These days, everyone in Washington is a defense reformer.
Shocked—shocked—at the edifice they have helped create over the past decade, the leaders of the Senate Armed Services Committee, Sens. Carl Levin (D-Mich.) and John McCain (R-Ariz.), offer new reform legislation: the Weapons Systems Acquisition Reform Act of 2009.
Meanwhile, top Pentagon managers, who during the Clinton administration presided over serious decay in our forces, promise the munificence of their reform experience. And new to the game—and exercising an important principle the others studiously ignore—President Barack Obama has ordered the Office of Management and Budget, not the Pentagon, to draw up new rules to govern Defense Department contracting.
To understand which reform ideas are real and which are purely cosmetic, it is necessary to understand the problems that plague our defenses.
The defense budget is now larger than at any point since 1946, but the Army has fewer combat divisions than at any point in that period, our Navy has fewer war-fighting ships and the Air Force has fewer fighter and attack aircraft.
The Pentagon refuses to tell Congress and the public how it actually spends the hundreds of billions of dollars appropriated to it each year, for the simple reason that it doesn't know. In a strict financial accountability sense, it doesn't even know if the money is spent, but trust me, it's gone. Decades of reports from the Department of Defense inspector general and Government Accountability Office painfully document the Pentagon's refusal to allow financial accountability to complicate how it prefers to spend money.
And here come Levin and McCain with their new bill to fix it all. Having been atop the Senate Armed Services Committee for many years, they have written scores of statutes to create what now exists in the Pentagon. It is a structure that GAO describes as bringing cost overruns that are higher than ever before.
Reading the fine print of the Levin-McCain bill provides useful insight. It calls for more competition in contracting but rushes to permit Pentagon bureaucrats to waive requirements whenever they decide such requirements would impair their own vision of "national security objectives." The bill would create a new "cost czar" to improve price estimates, but he is not given the authority to impose his analysis on hostile weapons system advocates. Elsewhere, the bill relies on DOD to monitor itself and report back to Congress. Having done so fantastically well up to now, DOD is to fill out its own report card.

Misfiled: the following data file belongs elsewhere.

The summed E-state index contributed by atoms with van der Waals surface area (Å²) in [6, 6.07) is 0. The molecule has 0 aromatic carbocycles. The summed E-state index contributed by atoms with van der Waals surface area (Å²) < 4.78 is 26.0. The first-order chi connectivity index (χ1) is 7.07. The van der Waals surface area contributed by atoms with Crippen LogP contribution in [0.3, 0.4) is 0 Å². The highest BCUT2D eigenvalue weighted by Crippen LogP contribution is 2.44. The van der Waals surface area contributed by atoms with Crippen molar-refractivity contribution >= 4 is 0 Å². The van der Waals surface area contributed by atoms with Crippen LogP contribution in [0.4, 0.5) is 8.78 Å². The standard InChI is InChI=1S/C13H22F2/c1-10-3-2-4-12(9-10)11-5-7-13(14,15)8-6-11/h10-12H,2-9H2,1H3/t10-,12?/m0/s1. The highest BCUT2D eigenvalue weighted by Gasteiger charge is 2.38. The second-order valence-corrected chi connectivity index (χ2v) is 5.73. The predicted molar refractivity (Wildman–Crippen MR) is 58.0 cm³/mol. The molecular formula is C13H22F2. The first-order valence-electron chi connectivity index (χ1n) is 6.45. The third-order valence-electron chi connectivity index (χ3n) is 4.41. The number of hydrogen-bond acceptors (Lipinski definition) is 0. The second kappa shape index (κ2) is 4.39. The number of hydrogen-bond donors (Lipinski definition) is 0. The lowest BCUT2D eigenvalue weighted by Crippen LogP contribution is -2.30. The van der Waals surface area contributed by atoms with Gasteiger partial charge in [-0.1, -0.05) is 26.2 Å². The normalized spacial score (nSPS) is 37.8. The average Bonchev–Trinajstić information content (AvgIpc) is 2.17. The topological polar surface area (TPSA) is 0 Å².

None of this will even begin to address our shrinking, aging, less effective, ever more expensive military.
Worse, cosmetic reform diverts Washington from desperately needed changes.
No failed system can be fixed if it cannot be measured accurately. A crash program to make Pentagon spending accountable is essential. It sounds boring, but no real reform is possible without this first step.
The Pentagon also lacks the sense that anyone serious is looking over its shoulder. Both in Congress and the office of the secretary of defense, people need to relearn the lost art of oversight. A congressional hearing with ignorant committee members reading questions, sometimes in a huffy tone of voice, is not oversight. Neither are policy wonk types in top Pentagon offices twiddling with organizational charts. The entrenched bureaucrats smirk as they turn such people into "mushrooms"—by keeping them in the dark and feeding them cow manure.
Obama offers a glimmer of hope. Aware that broken agencies cannot be relied on to reform themselves, he has called on an independent actor, OMB, to rewrite DOD's acquisition rules. Understanding the principle, he might want to expand on it and require outsiders to force DOD into financial accountability and to monitor the DOD managers as they make—or fail to make—decisions bringing change.
Levin and McCain can help, too, but first they will have to drop the pretense that the Pentagon and Congress don't need adult supervision.